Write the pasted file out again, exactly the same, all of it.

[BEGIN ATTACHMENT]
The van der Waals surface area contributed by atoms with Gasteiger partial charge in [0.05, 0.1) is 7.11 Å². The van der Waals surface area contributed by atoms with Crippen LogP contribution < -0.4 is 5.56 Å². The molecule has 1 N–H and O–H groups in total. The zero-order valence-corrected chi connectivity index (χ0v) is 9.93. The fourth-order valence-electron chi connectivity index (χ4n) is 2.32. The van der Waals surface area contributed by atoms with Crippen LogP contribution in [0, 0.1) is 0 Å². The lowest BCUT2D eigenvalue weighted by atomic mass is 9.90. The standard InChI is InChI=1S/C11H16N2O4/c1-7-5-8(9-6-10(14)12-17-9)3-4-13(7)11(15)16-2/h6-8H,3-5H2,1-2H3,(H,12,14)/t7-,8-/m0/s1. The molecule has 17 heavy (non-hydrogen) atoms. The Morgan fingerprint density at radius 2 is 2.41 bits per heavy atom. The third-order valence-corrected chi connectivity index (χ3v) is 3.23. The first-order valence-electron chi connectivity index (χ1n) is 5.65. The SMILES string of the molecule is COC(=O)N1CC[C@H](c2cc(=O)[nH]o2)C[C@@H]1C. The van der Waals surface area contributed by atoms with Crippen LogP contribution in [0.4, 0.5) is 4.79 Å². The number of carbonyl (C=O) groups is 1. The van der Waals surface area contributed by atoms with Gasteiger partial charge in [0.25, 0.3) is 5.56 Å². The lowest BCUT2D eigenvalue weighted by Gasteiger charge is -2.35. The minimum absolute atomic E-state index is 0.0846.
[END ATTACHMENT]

The van der Waals surface area contributed by atoms with Gasteiger partial charge in [0.05, 0.1) is 7.11 Å². The van der Waals surface area contributed by atoms with Crippen LogP contribution < -0.4 is 5.56 Å². The molecule has 1 N–H and O–H groups in total. The zero-order valence-corrected chi connectivity index (χ0v) is 9.93. The fourth-order valence-electron chi connectivity index (χ4n) is 2.32. The van der Waals surface area contributed by atoms with Crippen LogP contribution in [0, 0.1) is 0 Å². The lowest BCUT2D eigenvalue weighted by atomic mass is 9.90. The standard InChI is InChI=1S/C11H16N2O4/c1-7-5-8(9-6-10(14)12-17-9)3-4-13(7)11(15)16-2/h6-8H,3-5H2,1-2H3,(H,12,14)/t7-,8-/m0/s1. The molecule has 17 heavy (non-hydrogen) atoms. The Morgan fingerprint density at radius 2 is 2.41 bits per heavy atom. The third-order valence-corrected chi connectivity index (χ3v) is 3.23. The first-order valence-electron chi connectivity index (χ1n) is 5.65. The SMILES string of the molecule is COC(=O)N1CC[C@H](c2cc(=O)[nH]o2)C[C@@H]1C. The van der Waals surface area contributed by atoms with Crippen LogP contribution in [0.4, 0.5) is 4.79 Å². The number of carbonyl (C=O) groups is 1. The van der Waals surface area contributed by atoms with Gasteiger partial charge in [0.25, 0.3) is 5.56 Å². The lowest BCUT2D eigenvalue weighted by Gasteiger charge is -2.35. The minimum absolute atomic E-state index is 0.0846.